5. The “shortly before” bearing cited by Angus may have been taken on a signal misidentified as being from the Itasca. This would be consistent with a premature Earhart response to the 0600Z KGMB broadcast alerting her that a 0630Z broadcast would request her to reply at that time. The fact that Ambler did not mention this bearing in his report may indicate that he considered it too indefinite for serious consideration.
  6. The only land source near the signal bearing, other than Gardner Island, was AM broadcast station 3AR in Melbourne, the 3100 kHz harmonic of which could not be heard at Mokapu. But even if 3AR could be heard, and even assuming the station staff heard the KGMB broadcast, it is inconceivable that 3AR would send dashes in response.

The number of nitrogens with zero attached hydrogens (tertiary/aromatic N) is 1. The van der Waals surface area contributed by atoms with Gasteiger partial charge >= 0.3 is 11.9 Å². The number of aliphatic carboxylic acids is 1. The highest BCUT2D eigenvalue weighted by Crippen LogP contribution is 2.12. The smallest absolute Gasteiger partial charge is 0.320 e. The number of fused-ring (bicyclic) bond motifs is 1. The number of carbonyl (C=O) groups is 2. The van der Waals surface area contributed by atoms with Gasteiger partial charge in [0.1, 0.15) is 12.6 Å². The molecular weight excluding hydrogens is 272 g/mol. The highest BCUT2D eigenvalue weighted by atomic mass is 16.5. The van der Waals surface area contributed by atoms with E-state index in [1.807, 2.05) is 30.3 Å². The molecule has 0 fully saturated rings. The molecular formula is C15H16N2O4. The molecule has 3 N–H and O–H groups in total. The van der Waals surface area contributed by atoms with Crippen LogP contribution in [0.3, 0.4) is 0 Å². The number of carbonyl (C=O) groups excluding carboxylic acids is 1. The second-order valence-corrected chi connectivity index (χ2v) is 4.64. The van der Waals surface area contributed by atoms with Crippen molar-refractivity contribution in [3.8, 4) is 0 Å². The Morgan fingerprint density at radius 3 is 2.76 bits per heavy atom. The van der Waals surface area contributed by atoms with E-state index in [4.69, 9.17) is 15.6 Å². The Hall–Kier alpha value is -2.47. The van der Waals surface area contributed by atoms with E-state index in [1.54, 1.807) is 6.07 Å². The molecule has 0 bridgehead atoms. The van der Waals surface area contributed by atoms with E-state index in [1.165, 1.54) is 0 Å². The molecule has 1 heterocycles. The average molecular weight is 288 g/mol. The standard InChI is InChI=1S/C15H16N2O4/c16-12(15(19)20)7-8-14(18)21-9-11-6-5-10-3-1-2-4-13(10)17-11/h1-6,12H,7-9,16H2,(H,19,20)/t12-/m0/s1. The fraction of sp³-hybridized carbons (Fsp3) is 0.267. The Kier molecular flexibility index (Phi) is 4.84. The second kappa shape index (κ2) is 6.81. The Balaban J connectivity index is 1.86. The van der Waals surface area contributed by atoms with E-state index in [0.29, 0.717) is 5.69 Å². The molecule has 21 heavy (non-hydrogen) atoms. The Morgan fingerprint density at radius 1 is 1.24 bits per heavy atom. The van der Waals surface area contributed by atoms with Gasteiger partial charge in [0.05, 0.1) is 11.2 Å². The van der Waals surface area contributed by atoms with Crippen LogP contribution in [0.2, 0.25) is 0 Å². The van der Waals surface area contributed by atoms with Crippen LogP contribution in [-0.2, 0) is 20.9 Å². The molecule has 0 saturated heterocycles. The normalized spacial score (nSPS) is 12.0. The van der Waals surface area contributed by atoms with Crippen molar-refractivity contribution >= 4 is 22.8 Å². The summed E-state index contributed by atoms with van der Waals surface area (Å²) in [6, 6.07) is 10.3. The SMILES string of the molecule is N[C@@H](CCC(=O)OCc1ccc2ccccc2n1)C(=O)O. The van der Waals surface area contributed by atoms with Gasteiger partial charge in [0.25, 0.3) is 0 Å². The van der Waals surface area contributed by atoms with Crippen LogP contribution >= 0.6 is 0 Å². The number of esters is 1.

7. The elevation angle for a signal from Gardner at this time was approximately 2 degrees, which was below the Koolau ridge line elevation angle, and could explain the signal weakness and hence the difficulty in getting the bearing.
  8. The fact that this signal appears to have been a response to KGMB raises the question of whether it could have originated on the west coast. A station responding to KGMB would first have to hear the broadcast. The KGMB signal was strong enough on the west coast to be heard if there was no interference. However, there were two 24-hour stations on 1320 kHz: KID in Idaho Falls, Idaho, and KGHF in Pueblo, Colorado. The interference by those stations was evaluated using the LFMF model, and the results are shown in Table 7.
  9. Table 7: Interference With West Coast Reception of KGMB

    Station
    Seattle
    San Francisco
    Los Angeles
    San Diego
    KGMB, Honolulu, 1320 kHz 1000 w
    Distance, nmi
    2332
    2079
    2214
    2267
    Ground wave field strength, dBuv
    -148.1
    -104.8
    -117.3
    -120.0
    Skywave field strength, dBuv
    16.6
    20.5
    19.9
    19.7
    KID, Idaho Falls, 1320 kHz 500 w